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Cancer Prev Res (Phila). 2019 Jul 30. pii: canprevres.0271.2019. doi: 10.1158/1940-6207.CAPR-19-0271. [Epub ahead of print]

Sedentary behavior and prostate cancer: a systematic review and meta-analysis of prospective cohort studies.

Author information

1
Department of Epidemiology and Preventive Medicine, University of Regensburg felix-frank.berger@stud.uni-regensburg.de.
2
University of Regensburg, Institute of Epidemiology and Preventive Medicine.
3
Department of Epidemiology and Preventive Medicine, University of Regensburg.
4
Urology, Caritas St. Josef Hospital, University of Regensburg.

Abstract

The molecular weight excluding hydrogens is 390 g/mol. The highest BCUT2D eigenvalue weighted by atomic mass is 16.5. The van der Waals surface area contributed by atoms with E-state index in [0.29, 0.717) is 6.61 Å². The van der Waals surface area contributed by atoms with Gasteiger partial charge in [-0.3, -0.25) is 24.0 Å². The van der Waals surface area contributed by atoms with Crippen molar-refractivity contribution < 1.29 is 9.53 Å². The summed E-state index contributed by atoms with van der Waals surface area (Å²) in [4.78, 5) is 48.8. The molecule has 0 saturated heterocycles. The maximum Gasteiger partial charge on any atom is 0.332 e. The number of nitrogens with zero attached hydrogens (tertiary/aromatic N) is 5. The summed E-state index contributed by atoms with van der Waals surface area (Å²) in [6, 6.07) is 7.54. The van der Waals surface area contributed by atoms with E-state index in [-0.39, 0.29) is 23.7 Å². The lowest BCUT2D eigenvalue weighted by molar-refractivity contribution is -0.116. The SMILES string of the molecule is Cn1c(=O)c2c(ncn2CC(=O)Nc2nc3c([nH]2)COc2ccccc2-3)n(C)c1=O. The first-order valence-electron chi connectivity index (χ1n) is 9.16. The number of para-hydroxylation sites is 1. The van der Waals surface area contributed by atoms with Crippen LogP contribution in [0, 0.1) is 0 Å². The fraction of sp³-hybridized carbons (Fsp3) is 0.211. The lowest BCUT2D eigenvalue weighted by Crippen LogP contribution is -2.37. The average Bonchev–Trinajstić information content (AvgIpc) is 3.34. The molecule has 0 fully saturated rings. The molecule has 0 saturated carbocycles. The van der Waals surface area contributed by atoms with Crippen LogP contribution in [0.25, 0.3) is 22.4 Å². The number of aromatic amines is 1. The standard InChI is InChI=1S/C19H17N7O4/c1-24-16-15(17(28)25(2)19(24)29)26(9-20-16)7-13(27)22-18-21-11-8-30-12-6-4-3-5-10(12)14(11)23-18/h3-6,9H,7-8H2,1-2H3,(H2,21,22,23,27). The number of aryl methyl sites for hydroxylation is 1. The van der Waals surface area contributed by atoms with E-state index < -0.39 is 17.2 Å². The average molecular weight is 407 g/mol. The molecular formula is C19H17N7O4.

Prostate cancer is the second most common cancer in men worldwide, and sedentary behavior is widespread, yet reviews and meta-analyses summarizing the role of sedentary behavior as a potential risk factor for prostate cancer are scarce. We searched PubMed, Web of Science, and Cochrane databases for relevant articles up to January 2019. We pooled maximally adjusted risk estimates in a random effects model and performed meta-regression meta-analysis, assessed heterogeneity and publication bias using I², funnel plots, Egger's and Begg's tests, and conducted sensitivity analyses and influence diagnostics. Data from 12 prospective cohort studies including a total of 30,810 prostate cancer cases were analyzed. We found no statistically significant association between high versus low sedentary behavior and prostate cancer incidence (relative risk (RR)=1.07, 95% confidence interval (CI)=0.99-1.16, P=0.10). We noted that adjustment for body mass index (BMI) modified the relation of sedentary behavior to prostate cancer, particularly aggressive cancer. Sedentary behavior was related to a statistically significant increased risk of aggressive prostate cancer in analyses not adjusted for BMI (RR=1.21, 95% CI=1.03-1.43), whereas no association was apparent in BMI-adjusted analyses (RR=0.98, 95% CI=0.90-1.07), and the difference between those summary risk estimates was statistically significant (P(difference)=0.02). Sedentary behavior is not independently associated with prostate cancer. However, prolonged sedentary behavior may be related to increased risk of aggressive prostate cancer through a mechanism involving obesity. This finding represents a potentially important step towards considering sedentary behavior as a modifiable behavioral risk factor for aggressive prostate cancer.

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